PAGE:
Sunday, June 24, 2012

Harlequin Ichthyosis

Harlequin Ichthyosis is the most dramatic of the congenital ichthyoses.  At birth, the infants display a profound thickening of the skin and as a result are encased in a massive thickened shell of abnormal skin.  They also have contractions of the eyes, mouth, limbs and have an abnormal barrier function, leading to fluid shifts, metabolic abnormalities and susceptibility to infections.  Those of you who have children should thank your maker every day your child does not suffer from this condition.

It, like many of the ichthyoses, is an autosomal recessive condition, and the specific genetic abnormality is ABCA12 on chromosome 2.  They have ultrastructural abnormalities related to the formation of and maturation of keratin.  Although this was at one time always fatal, with the advent of treatment  with systemic retinoids there are multiple reported survivors.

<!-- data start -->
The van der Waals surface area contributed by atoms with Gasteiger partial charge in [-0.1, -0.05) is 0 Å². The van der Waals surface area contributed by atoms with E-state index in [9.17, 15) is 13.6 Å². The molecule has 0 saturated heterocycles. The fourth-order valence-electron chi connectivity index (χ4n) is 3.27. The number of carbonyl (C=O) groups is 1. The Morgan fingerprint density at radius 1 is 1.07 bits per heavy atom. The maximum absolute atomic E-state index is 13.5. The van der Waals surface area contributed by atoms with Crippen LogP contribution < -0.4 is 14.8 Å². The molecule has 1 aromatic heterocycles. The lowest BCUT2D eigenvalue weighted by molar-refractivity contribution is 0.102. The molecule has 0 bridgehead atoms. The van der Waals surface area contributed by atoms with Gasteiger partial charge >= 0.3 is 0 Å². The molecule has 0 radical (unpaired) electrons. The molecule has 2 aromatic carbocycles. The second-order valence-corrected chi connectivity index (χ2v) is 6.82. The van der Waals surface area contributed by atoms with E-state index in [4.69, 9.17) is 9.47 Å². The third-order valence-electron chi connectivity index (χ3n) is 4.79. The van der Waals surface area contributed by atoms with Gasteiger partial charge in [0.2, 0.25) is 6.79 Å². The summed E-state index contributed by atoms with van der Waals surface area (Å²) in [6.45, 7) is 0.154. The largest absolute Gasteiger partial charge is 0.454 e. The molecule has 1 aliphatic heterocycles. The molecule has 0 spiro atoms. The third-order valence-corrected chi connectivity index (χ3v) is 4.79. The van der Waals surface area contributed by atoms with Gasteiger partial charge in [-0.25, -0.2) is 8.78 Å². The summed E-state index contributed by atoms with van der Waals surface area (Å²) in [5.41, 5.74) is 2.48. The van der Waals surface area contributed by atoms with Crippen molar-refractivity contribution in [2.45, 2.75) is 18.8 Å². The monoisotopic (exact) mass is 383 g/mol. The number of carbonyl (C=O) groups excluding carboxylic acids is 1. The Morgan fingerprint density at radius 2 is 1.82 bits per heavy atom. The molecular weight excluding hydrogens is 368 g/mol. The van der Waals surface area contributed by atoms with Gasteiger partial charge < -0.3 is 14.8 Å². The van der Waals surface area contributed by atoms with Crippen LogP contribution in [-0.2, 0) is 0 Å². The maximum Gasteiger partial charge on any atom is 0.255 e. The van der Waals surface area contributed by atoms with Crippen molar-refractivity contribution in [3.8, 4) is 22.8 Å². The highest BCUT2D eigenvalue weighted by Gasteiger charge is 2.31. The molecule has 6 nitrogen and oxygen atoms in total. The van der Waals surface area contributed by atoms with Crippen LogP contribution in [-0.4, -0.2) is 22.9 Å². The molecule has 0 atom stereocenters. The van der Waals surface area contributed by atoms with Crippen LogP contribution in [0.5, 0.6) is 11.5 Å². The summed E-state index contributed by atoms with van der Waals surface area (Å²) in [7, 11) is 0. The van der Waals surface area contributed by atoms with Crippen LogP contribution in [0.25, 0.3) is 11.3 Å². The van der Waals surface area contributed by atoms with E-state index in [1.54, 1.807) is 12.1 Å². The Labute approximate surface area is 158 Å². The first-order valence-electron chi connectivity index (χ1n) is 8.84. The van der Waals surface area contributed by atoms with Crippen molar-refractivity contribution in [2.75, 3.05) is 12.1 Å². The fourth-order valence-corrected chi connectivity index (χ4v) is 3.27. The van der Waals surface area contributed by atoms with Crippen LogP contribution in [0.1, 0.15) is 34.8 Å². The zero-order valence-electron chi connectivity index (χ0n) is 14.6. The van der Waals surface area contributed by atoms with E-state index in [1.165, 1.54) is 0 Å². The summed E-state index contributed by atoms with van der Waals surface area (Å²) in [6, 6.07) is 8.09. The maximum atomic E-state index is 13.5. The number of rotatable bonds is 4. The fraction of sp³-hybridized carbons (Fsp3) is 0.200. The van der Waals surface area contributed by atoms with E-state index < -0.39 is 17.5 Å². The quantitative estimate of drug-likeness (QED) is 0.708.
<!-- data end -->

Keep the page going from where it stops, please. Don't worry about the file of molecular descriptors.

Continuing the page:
As a bonus question, clinically how could you differentiate between lamellar ichthyosis and harlequin ichthyosis?

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